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The philosophy of StackExchange is one of meritocratic governance; users who contribute more have more abilities to govern the content and structure of the site. So far most of our question closures (including 'on hold') have happened because our pro-tempore moderators have stepped in and used their moderator superpowers to close the question. This is important early in the beta phase because there aren't enough users with enough reputation to effectively curate the site.

As our userbase grows, however, it is important that the moderators step back and allow the users to curate the site and only intervene in extreme cases. The moderators are of course included in the group of users, they just have to avoid exercising their special moderator superpowers.

The question is: How many high-rep users do we need to govern the site effectively without moderator intervention? As of right now we have 18 users with the required 500 reputation level to cast close votes.

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    $\begingroup$ +1 for raising an excellent question. I have added the featured tag to increase visibility of this post. On behalf of the moderator team, we would like to see active community discussion on this question. And my apologies for having to remove one of the tags you selected in order to add the featured tag; SE will only allow 5 tags. $\endgroup$ – user16 Mar 3 '15 at 14:03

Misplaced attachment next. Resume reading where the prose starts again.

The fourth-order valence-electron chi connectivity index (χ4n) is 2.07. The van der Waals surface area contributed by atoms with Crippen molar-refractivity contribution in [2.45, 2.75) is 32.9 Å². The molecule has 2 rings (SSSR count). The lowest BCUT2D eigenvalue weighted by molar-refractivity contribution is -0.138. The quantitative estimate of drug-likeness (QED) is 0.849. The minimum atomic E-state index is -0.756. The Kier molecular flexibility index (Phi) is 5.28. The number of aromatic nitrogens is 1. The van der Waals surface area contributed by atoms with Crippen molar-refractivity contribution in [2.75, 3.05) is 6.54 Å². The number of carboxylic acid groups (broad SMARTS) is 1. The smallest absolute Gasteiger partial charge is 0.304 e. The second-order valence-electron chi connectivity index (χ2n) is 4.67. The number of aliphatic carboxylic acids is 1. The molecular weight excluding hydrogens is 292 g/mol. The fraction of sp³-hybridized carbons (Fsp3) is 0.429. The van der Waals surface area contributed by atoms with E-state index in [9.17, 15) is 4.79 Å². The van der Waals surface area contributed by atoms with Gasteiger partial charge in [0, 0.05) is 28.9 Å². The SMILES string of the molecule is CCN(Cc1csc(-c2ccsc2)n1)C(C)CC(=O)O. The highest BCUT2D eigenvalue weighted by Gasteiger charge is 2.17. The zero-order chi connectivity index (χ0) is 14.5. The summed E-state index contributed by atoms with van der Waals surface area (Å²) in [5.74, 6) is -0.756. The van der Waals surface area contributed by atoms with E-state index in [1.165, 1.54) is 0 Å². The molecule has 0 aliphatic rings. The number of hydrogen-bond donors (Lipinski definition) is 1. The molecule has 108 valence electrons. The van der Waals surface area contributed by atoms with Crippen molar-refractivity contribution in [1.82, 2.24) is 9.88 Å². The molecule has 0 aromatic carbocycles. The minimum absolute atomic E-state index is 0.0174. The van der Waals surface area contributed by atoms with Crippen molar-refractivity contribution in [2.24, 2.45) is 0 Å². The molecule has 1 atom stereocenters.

• $\begingroup$ @GlenH7 (or another mod) Are moderators allowed to cast 'regular user' close votes? I was under the impression that they were, but I've never been one. $\endgroup$ – Chris Mueller Mar 3 '15 at 19:27
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    $\begingroup$ To my knowledge, the answer is "No." Mod votes are always binding votes. And I believe that applies with review votes as well. For example, two community reviewers are required to approve a suggested edit, but only one mod review is required. $\endgroup$ – user16 Mar 3 '15 at 19:30
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    $\begingroup$ @GlenH7: Correct. Pretty much everything a moderator does is a unilateral action (what I like to call a 'hammer vote'). Upvotes and downvotes are the exceptions I can think of off the top of my head. $\endgroup$ – hairboat Mar 3 '15 at 23:18
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This comment on hazzey's answer got too long, so here it is on its own.

TL;DR: Moderators should intervene less and less over time, but we shouldn't plan for it; it will happen on its own as the community grows.

Yes: the goal of any Stack Exchange site is to be self-governing enough that moderators are exception handlers, picking up the cases that fall through the cracks. Sites are designed to be moderated by the community, but we instate moderators to make sure things stay tidy, especially on a very young site where relatively few members of the community have moderation-related privileges.

What we don't do is appoint moderators and then ask them to stop closing questions once the community reaches a certain size or level of activity. This sort of thing happens organically over time:

  • Currently, when a bad question is asked, here's what happens: a few users vote to close it; others without close voting privileges flag it. A moderator sees those flags in the review queue and closes the question with their hammer vote.
  • In the future, when a bad question is asked, a few users might vote to close it; others without privileges might flag it; and by the time a moderator gets to it in the queue, the bad question has already been closed by 5 user votes. No actual mod intervention required.

That's not something we have to plan for. That's something that's going to start happening someday, and it will be a signal to the moderators (and the SE staff) that the community is more self-moderating and self-sustaining than it was when it was very young (our little site, all grown up! *sniff*).